I went to a law school that had a very tight-knit community. Part of our orientation involved all faculty leaving the room while a panel of 2Ls and 3Ls talked to us about some more…down-to-earth issues that we should be aware of. I don’t remember much of that talk, but I do remember one comment, mostly because it was so very clearly not applicable to me. “Because this is such a small group of people, if you aren’t already in a committed relationship when you start school, you WILL end up having an unfortunate hookup with one of your classmates before you graduate.” And then whoever had made that comment went on to explain why it was best to not hook up with the classmates that you see every day.
If I had been questioning the wisdom of going to law school as a married person, I would have stopped questioning right then. Navigating the dating world AND law school? Not my idea of fun. If you’re already married and wondering whether that’ll be a drawback if you decide to attend law school, here are some factors to consider.
Peer Pressure Ended in High School…Right?
In law school, there is often a lot of pressure to attend certain social events. My school had fairly regular “bar review” pub crawls, formal dances, ice cream socials, and, of course, more professional networking events. Law school had lockers, parties, and even an in-crowd. It was basically a John Hughes movie, but with the Socratic method instead of Saturday detention. Being married meant that, for the most part, I didn’t feel the need to participate in much of that. I went to the professional events, and to other events as they appealed to me, but I didn’t really feel “left out” when I missed something.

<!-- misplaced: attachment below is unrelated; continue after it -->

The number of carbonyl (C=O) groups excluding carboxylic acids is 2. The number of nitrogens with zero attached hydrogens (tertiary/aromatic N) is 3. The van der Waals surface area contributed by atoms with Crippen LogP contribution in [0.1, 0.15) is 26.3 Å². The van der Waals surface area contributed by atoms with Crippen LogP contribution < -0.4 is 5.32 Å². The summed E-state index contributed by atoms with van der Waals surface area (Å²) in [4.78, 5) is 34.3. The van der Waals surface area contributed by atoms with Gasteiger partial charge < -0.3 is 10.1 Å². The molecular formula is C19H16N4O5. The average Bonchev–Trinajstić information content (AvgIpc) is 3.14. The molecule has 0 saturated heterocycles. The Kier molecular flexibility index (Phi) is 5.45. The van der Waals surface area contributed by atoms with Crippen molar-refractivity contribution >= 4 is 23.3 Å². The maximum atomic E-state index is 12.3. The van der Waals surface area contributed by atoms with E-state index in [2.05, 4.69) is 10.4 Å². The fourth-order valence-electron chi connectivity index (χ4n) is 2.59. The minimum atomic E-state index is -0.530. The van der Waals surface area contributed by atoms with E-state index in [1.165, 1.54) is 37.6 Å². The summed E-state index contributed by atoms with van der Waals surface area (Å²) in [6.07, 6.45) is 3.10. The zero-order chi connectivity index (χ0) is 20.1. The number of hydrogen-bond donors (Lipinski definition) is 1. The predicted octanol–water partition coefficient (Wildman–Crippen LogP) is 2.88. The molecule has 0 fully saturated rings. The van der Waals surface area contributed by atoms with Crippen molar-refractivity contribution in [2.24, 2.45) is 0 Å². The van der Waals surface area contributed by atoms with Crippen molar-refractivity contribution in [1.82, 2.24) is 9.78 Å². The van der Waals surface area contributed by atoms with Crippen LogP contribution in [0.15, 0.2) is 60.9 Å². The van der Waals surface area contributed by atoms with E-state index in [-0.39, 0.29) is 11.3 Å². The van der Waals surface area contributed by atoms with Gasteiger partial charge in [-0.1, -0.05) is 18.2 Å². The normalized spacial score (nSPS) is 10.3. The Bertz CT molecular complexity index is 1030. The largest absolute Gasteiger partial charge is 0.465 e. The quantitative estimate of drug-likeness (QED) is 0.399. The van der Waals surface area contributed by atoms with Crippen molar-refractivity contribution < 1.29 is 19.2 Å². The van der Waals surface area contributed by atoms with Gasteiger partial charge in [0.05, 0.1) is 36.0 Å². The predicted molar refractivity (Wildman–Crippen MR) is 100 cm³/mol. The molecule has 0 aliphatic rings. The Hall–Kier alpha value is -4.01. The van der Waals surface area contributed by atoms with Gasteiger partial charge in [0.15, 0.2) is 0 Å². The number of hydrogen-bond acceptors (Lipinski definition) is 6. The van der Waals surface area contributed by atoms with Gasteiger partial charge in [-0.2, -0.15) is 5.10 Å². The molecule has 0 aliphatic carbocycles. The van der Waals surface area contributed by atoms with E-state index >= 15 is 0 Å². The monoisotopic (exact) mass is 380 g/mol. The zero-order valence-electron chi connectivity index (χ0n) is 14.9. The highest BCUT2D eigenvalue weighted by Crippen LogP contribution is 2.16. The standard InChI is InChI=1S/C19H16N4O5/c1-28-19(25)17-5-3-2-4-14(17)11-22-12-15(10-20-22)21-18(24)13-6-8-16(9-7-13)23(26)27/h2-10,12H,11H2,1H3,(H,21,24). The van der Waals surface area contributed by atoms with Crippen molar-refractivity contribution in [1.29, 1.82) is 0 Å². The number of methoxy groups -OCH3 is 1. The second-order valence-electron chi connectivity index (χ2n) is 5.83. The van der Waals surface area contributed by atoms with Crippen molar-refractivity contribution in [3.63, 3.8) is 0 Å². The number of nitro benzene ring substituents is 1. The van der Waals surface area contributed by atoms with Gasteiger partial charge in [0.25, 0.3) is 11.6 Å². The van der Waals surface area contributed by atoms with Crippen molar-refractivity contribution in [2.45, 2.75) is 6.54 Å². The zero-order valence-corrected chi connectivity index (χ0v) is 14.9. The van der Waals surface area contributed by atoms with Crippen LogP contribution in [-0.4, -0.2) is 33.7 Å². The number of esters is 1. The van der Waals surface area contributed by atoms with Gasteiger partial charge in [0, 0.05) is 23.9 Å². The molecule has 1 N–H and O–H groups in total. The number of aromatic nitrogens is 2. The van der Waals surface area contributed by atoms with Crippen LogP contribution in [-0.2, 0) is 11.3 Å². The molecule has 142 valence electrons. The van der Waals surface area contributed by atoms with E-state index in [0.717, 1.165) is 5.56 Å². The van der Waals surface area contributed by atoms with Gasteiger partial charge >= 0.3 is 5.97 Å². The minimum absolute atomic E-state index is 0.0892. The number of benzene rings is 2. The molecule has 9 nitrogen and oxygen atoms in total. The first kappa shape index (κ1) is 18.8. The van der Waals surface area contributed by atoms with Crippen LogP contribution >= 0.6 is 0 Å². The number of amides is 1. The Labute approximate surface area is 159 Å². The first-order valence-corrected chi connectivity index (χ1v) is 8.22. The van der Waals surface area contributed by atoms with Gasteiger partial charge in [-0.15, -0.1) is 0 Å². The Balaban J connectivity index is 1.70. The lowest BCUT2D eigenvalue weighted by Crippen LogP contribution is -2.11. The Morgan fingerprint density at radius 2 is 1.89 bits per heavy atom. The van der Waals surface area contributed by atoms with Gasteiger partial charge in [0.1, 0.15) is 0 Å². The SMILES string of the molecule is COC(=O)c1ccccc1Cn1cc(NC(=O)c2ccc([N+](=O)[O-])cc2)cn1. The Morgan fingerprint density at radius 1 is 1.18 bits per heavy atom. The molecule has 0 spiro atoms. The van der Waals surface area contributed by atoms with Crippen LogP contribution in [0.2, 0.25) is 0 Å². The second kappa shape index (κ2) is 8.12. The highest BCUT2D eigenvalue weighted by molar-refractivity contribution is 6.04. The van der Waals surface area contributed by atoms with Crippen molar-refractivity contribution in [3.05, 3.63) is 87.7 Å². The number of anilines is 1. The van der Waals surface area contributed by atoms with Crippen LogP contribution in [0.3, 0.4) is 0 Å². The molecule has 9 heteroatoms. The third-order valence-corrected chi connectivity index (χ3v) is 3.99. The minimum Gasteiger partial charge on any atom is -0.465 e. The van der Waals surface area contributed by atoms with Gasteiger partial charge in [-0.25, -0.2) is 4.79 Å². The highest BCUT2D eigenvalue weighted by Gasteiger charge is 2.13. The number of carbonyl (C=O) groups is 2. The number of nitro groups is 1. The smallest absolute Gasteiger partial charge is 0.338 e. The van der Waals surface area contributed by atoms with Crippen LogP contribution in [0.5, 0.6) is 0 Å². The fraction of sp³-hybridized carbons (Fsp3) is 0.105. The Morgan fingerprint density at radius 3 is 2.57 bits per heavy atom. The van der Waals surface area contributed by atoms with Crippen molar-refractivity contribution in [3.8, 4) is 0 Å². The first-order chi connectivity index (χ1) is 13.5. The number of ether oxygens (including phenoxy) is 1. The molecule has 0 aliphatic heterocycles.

The flip side? Well, I probably did miss out on some genuine networking opportunities because it was more important to me to spend time with my husband. I tend to be pretty introverted, so this was OK, and even essential, for me. But for someone who is very social, it would probably be much more difficult to balance academic needs, social needs, AND marital needs.
OK, But How Are We Going to Pay for This?
Being married can make the financial angle of law school more complicated. On the one hand, there are more people to consider. More mouths to feed (especially if you have kids and/or pets). On-campus housing is often limited to single-gender (my school did have “married” housing, but it was pretty far off campus, and hard to get into), which means that you don’t have the cheaper dorm options. On the other hand, you have more people to share the load. If you and your spouse have both worked after undergrad, you can maybe build a bit of a financial cushion before law school to minimize your loans. If only one of you is going back to school, the working spouse can hopefully at least cover the cost of living so that, again, those student loans don’t have to be as big. Even if you’re both in school (my husband went to grad school while I went to law school), two post-graduation paychecks can help pay off any student loans more quickly.
Location, Location, Location